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Edit:
*Note: I'm using PHP 5.2 for the time being, unfortunately. I can't find a decent cheap host offering 5.3...


In PHP, self refers to the class in which the called method is defined. This means that if you don't override a method in the child class, the keyword self will refer to the parent class, even when called from the child.

For example, this code:

<?php

class ParentClass {
  const NAME = "ParentClass";
  public function showName() {
    echo self::NAME . "<br />\n";
  }
}

class ChildClass extends ParentClass {
  const NAME = "ChildClass";
  public function __construct() {
    echo self::NAME . "<br />\n";
  }
}

$test = new ChildClass();
$test->showName();

?>

Will create this output:

ChildClass
ParentClass

What I want to do is to create a default method (e.g. showName() in the example above) which exists in a parent class with constants defining default values to use. In the child, I want to be able to override these constants (note the const in the child definition above), and have those values be used when I call the method on an instance of the child.

In short, how can I make it so that the output of the above sample would be...

ChildClass
ChildClass

...without having to duplicate the code of the parent within the child?

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I use ServerGrove and they offer 5.3 hosting for a reasonable price. –  CaseySoftware Dec 10 '10 at 2:52
    
@CaseySoftware: Bookmarked, thanks. I'll have to check out some reviews for it, etc. but it looks promising. I've been planning to go with WebFaction, but the price difference doesn't look substantial. WF does do 5.3, but they do it by running another Apache under your account, eating RAM, etc. - not necessarily what I want. –  AgentConundrum Dec 10 '10 at 3:00

3 Answers 3

up vote 5 down vote accepted

I believe the according syntactic salt for your case is:

print constant(get_class($this)."::NAME");
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Beautiful! Well, at least less hideous than it could be. Thanks! –  AgentConundrum Dec 10 '10 at 0:52
2  
For people looking for a php5.3 and above solution, you can use static:: keyword instead of self::. –  phemios Jan 28 at 13:39

Try

function showName() {
   return static::NAME;
}

This uses late static binding:

As of PHP 5.3.0, PHP implements a feature called late static bindings which can be used to reference the called class in a context of static inheritance.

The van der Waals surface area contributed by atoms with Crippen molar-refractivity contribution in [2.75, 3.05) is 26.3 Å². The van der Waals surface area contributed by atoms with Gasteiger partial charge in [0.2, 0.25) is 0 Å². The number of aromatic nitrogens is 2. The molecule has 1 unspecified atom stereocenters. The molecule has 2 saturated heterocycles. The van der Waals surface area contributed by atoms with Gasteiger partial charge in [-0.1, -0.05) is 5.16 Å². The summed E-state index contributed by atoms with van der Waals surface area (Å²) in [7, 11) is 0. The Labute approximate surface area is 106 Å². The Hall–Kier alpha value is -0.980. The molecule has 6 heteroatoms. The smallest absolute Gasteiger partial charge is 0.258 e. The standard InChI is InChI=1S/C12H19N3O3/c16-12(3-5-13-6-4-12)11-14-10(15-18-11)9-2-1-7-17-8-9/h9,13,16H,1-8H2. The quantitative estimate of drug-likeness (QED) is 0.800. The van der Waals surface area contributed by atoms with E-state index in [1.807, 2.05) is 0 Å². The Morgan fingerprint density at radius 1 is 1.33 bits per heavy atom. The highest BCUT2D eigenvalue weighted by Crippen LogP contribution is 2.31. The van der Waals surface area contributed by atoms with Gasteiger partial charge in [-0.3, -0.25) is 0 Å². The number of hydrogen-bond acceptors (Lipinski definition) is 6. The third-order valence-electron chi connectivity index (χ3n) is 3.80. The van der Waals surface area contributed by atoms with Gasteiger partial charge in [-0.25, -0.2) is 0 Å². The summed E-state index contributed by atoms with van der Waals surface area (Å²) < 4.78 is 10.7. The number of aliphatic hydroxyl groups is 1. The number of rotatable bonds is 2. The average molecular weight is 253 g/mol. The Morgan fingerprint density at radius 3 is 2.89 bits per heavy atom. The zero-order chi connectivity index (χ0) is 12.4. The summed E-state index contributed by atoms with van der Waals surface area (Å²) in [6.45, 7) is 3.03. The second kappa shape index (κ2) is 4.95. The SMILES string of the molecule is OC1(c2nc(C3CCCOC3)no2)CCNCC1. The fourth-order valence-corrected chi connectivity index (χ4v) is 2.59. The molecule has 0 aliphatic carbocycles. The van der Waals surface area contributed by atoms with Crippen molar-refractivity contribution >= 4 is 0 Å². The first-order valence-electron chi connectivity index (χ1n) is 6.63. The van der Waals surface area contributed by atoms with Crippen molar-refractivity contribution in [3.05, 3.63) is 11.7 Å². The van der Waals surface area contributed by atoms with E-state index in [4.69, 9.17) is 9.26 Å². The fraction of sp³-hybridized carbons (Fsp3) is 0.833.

More precisely, late static bindings work by storing the class named in the last "non-forwarding call". In case of static method calls, this is the class explicitly named (usually the one on the left of the :: operator); in case of non static method calls, it is the class of the object. A "forwarding call" is a static one that is introduced by self::, parent::, static::, or, if going up in the class hierarchy, forward_static_call(). The function get_called_class() can be used to retrieve a string with the name of the called class and static:: introduces its scope.

EDIT: For 5.2.x

If you don't have 5.3.0 you won't be able to take advantage of this. One common hack solution is to create a static cache (e.g. private static $statics = array()) referenced by child class name. It requires you to track object inheritance to override the value on __construct, and to explicitly define which statics are 'inheritable'. For example, SilverStripe uses this technique in the Sapphire ORM to get around PHP static binding limitations. They define a base Object class, and various static var management functions.

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I should have been more clear, I'm limited to PHP 5.2 for the time being. 5.3 doesn't have good availability on shared hosts yet. –  AgentConundrum Dec 10 '10 at 0:32
    
Why this works with constant, while it's name suggests in a context of static inheritance? –  Hendra Uzia Dec 10 '13 at 10:26

Maybe it's just because of your short example but the "self" referencing doesn't seem needed.

I would just do this:

class ParentClass {
  public function showName() {
    echo $this->name() . "<br />\n";
  }

  public static function name() {
    return "ParentClass";
  }
}

class ChildClass extends ParentClass {
  public function __construct() {
    echo $this->name() . "<br />\n";
  }
  public static function name() {
    return "ChildClass";
  }
}

$test = new ChildClass();
$test->showName();

Output:

ChildClass
ChildClass
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